Community Builder Graeme Urlwin tells more about his work in Harpurhey and Moston. Continued from Awards With a Difference at Forever Manchester
I’m out in the community every week visiting places where people get together. For me, it’s an opportunity to meet new people who aren’t involved in community activity.
One of those places is the Wellbeing Centre where one of our LRG members, Joan Tipping, oversees a range of mostly creativity-based activities.
There’s a restaurant run by Mind, staffed by people who have been through the mental health system. People stay for lunch so it’s a good time to chat.
I met Danny who plays pool with a group of men three lunchtimes a week. They have all survived the mental health system and are keen to set up a football team. A Cash 4 Graft has enabled them to buy a little bit of equipment and be independent from local football teams which are all a little too competitive for where they are at.
Val’s husband has dementia. She wanted to start a support group for people with dementia and their carers. A Cash 4 Graft helped fund some much needed resources to run the sessions.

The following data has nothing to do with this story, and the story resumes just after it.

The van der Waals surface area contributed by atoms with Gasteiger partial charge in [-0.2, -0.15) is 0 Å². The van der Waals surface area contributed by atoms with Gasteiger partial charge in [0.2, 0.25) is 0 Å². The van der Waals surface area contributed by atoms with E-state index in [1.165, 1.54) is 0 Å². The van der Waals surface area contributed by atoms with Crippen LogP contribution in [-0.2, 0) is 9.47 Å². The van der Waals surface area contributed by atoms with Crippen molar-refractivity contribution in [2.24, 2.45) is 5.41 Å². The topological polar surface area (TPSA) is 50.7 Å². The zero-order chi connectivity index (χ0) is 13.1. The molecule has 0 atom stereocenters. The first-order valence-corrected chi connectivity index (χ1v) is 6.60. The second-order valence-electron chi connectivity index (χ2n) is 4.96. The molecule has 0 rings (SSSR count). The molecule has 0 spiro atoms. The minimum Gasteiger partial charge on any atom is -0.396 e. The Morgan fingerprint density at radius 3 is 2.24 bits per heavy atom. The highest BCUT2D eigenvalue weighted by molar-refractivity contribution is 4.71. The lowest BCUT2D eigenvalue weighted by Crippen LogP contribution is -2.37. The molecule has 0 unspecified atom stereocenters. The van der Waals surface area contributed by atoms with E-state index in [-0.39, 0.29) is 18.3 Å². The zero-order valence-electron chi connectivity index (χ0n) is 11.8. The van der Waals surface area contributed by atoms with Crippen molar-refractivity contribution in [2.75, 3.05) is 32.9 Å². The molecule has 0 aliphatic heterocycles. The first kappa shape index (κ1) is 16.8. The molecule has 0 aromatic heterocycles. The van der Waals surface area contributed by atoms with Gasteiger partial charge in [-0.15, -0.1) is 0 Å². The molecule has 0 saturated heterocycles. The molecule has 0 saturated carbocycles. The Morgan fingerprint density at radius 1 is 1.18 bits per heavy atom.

Tom had recently been diagnosed with diabetes, and has found it difficult to get his head around. He used a Cash 4 Graft to get word out to people in a similar position and started a support group.
Larger grants from the Fourteen programme, still only £1,000, have helped support the many therapeutic sessions that take place at the centre.
All of these activities have stemmed from me ‘hanging about’, chatting to people and having a funding system that has no bureaucracy attached to it. Small amounts of money leading to significant benefits for a significant number of people.
So what happens when a bit more money is needed and the Fourteen programme has finished in the area? How are these new initiatives sustained?
People have been supported to think beyond just a financial need. Networks have been created where people are now more aware of small scale streams of cash such as those distributed by Forever Manchester, and the Neighbourhood Investments Funds from the City Council.
More significantly, the LRG has a new initiative developing called ‘The Big Meet,’ which will grow and grow even after Forever Manchester has left the area.
The Big Meet brings together all of the community-based activity – about 70 groups in Harpurhey and Moston – to support each other with governance, the law, policy-making, fundraising, marketing and social media.
Seventy groups equates to hundreds of people and an enormous range of skills and expertise that can be pooled and shared. It’s not all about money.
Graeme is pictured at The WellBeing Centre, Harpurhey with Joan Tipping, left and Val Meakin.